2,500 years ago, a musician, mathematician, philosopher and scientist by the name of Pythagoras made an amazing discovery. A teacher in Ancient Greece, he identified that in order for music to play harmoniously there needs to be a little sharp half-step after the 4th note in a scale of 7 notes. This sharp half-step – known as the fifth – turns a scale into an octave and a beautiful harmony is created. There is also a ratio that is created by this new fifth – known as the Golden Number; the number of Creation and of love
In traditional Eastern philosophies, there are said to be seven chakras – or energy centers – that run up the centre of our bodies starting at the base of our spine and emerging through the crown. To add in the extra chakra at the fifth position; the extra half-step at the thymus gland, we create the mathematical and musical octave of chakras that will have the Golden Number ratio. This chakra is where our immune system is linked to in the physical body and it is a link to all lifetimes through time. It is said that this chakra also relates to new ways of communicating (from the heart) using social media, the internet and being able to connect with a lot of people at the same time. This fifth chakra in fact is all about connection be it in this time or through time with ourselves, with other aspects of ourselves in other places and times and with other people and in fact all living things. It is the through connection that we experience wholeness.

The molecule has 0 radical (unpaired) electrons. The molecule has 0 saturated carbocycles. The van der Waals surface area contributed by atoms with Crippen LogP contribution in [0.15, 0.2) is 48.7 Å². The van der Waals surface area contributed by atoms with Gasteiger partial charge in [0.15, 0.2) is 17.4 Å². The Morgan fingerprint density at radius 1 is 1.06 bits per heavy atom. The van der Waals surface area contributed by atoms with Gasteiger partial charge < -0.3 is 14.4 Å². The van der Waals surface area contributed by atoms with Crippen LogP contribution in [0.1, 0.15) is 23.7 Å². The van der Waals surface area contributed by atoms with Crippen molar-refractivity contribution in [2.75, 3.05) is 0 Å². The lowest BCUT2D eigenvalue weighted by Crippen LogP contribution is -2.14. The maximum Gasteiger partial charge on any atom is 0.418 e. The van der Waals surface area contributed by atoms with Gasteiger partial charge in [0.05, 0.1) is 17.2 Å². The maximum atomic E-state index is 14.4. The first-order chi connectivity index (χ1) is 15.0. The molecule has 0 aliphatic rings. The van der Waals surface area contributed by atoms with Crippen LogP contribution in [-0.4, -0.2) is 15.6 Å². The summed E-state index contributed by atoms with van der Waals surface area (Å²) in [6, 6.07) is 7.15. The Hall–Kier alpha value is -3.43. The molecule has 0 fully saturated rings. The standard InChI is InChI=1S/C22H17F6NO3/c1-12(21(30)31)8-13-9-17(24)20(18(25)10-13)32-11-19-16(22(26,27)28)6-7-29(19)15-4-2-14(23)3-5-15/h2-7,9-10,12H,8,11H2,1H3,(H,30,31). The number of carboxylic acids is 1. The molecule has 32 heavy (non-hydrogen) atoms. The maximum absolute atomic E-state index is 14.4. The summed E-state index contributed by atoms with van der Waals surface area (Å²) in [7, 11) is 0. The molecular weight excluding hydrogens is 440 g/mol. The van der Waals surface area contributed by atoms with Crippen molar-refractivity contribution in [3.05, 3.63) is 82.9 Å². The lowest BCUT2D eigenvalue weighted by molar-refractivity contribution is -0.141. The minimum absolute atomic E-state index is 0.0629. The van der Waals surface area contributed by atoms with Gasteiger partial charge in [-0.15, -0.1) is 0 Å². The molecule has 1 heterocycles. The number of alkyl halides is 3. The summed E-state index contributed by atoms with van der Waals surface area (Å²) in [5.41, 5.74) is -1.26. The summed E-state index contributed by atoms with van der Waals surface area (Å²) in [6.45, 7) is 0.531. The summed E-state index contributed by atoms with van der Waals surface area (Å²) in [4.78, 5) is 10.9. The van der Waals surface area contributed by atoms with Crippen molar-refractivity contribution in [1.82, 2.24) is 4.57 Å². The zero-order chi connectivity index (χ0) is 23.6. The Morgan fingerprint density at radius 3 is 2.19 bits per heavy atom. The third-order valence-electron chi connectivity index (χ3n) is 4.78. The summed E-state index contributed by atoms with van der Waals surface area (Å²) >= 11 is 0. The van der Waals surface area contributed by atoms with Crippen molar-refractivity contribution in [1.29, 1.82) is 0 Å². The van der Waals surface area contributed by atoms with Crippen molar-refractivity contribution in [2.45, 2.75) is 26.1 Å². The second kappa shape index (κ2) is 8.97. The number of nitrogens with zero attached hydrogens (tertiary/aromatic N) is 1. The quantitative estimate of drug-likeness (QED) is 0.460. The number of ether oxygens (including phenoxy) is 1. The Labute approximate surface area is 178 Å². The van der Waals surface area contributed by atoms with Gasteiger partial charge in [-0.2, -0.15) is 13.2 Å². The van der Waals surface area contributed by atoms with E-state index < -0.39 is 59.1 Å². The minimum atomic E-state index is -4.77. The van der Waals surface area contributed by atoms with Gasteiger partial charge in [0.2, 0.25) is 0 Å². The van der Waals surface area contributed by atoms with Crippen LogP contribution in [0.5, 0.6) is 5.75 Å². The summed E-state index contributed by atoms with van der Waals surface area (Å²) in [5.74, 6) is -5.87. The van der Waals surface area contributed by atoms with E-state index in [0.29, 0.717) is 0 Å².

So I have been an explorer on a journey of connection recently; seeing connection and disconnection in different ways in my life. I have connected to three particular experiences that have illustrated something really powerful to me.